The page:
Moist soil through the winter allows biology to release nutrients and maintain a healthy soil environment so your garden will be ready to rock in the spring.
Some mulches are better than others, but try to find a local ingredient (not wood chips) and go with that.
20. Avoid buying unhealthy or root bound plants.
Avoid purchasing transplants that are “root bound” (where the roots are bunched and intertwined, coming out the bottom of the pot). This indicates that the plants have been in their pots for too long. Try to purchase dark green, healthy-looking plants, and if the leaves have started to turn slightly yellow, they are probably not worth buying (even if the price is marked down).
If the seedling is dry in its pot, water it thoroughly until the root ball is saturated with water.
>>> How to plant a transplant:
Handle the seedling gently, and touch it as little as possible. We suggest snipping off extra plants at the base rather than trying to separate them. If the seedling has been grown in a pot, turn the pot upside down, letting the plant stem pass between your second and third fingers, and tap firmly on the bottom of the pot with your other hand (sometimes squeezing the pot beforehand to loosen the soil is necessary).
The best time to transplant is in the evening—when the soil is warm but the weather isn’t hot. Cover the root ball and potting soil completely with garden soil. Press the soil around the seedling, but not too firmly. Water the plant immediately after planting.
21. Harvest frequently to get the most premium veggies.
Harvest cucumbers and zucchini when they are small. If you leave them on the stem, the plant is tricked into thinking it has successfully reproduced and its job is done. Don’t let your plant get lazy—continually pull off the fruits to tell it to keep producing!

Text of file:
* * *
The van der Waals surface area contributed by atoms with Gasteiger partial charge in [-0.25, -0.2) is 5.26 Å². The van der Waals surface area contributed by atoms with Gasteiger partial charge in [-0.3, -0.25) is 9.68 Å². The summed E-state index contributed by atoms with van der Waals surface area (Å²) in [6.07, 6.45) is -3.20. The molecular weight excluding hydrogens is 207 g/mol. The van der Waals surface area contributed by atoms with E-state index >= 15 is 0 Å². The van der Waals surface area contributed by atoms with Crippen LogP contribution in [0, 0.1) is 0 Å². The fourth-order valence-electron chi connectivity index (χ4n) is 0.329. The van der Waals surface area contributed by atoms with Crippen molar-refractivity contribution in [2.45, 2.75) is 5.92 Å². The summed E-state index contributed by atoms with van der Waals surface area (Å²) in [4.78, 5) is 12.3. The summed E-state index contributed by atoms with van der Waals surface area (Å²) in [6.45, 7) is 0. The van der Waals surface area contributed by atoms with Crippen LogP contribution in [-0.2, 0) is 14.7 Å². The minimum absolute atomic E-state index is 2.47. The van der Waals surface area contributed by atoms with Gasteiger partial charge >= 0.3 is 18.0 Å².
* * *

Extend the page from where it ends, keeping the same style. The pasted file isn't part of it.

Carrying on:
Harvest leafy greens continuously through the season. When the leaves of leafy plants are removed, it actually stimulates the plant to draw more energy from the soil to grow more leaves.
Vegetable gardeners frequently wait too long to harvest their vegetables. Greens will re-grow no matter how many times you harvest them, herbs are the same way, and cucumbers and summer squash always get too big. The tastiest, most premium vegetables are the small ones.
22. Remove plants when they’ve bolted.
Bolting is when a vegetable crop “goes to seed.” A stem with seeds will shoot up through the middle of the plant. The plant is putting its energy toward reproduction—producing seeds instead of new vegetative growth. A plant is done producing leafy vegetation when it bolts. Bolting is an irreversible process that indicates the plant is nearing the end of its harvestable lifetime.
Lettuce and many other crops tend to become very bitter and less tender after they have bolted. If you tear the leaves of lettuce, often times a milky substance will come out.
23. Use a square foot method of planting.
I like to use a “square foot method” of gardening because it allows me to grow a lot of produce in a small space. To use the square foot method, hammer in nails around the edges of your bed, at one foot spacing. Use string or twine, woven around the nails, to make a grid that breaks your garden bed up into 1 square foot sections. Download this Plants Per Square document to learn how to space plants in your garden based on the square foot grid.
But also remember that just because you can pack a lot of food into a small space with square foot spacing, doesn’t mean you can grow 15 kale plants in a square foot. Grow vegetables that are space efficient and be sure to give enough space to the veggies that need it.
24. Add solid organic fertilizer every year and liquid organic fertilizer if your plants are struggling.
When you grow a lot of vegetables in a small space, you will be pulling a lot of nutrients from your soil every year. It’s critical to amend your raised garden beds each year before re-planting, otherwise you will see your yields decrease dramatically.
I always get my soil tested, and usually end up using a slow-release, organic, nitrogen-heavy fertilizer each fall with a small amount of compost.
During the season, it’s great to add a liquid (soluble) organic fertilizer if your plants are struggling (yellow lower leaves or very slow growth in the middle of the season). We use Age Old Organics “Grow,” as well as organic liquid fish.
Even better is to drench your soil with compost tea. This adds soluble nutrients and stimulates soil biology to release nutrients for your plants.
Author: Bryant Mason
Editor: Catherine Monkman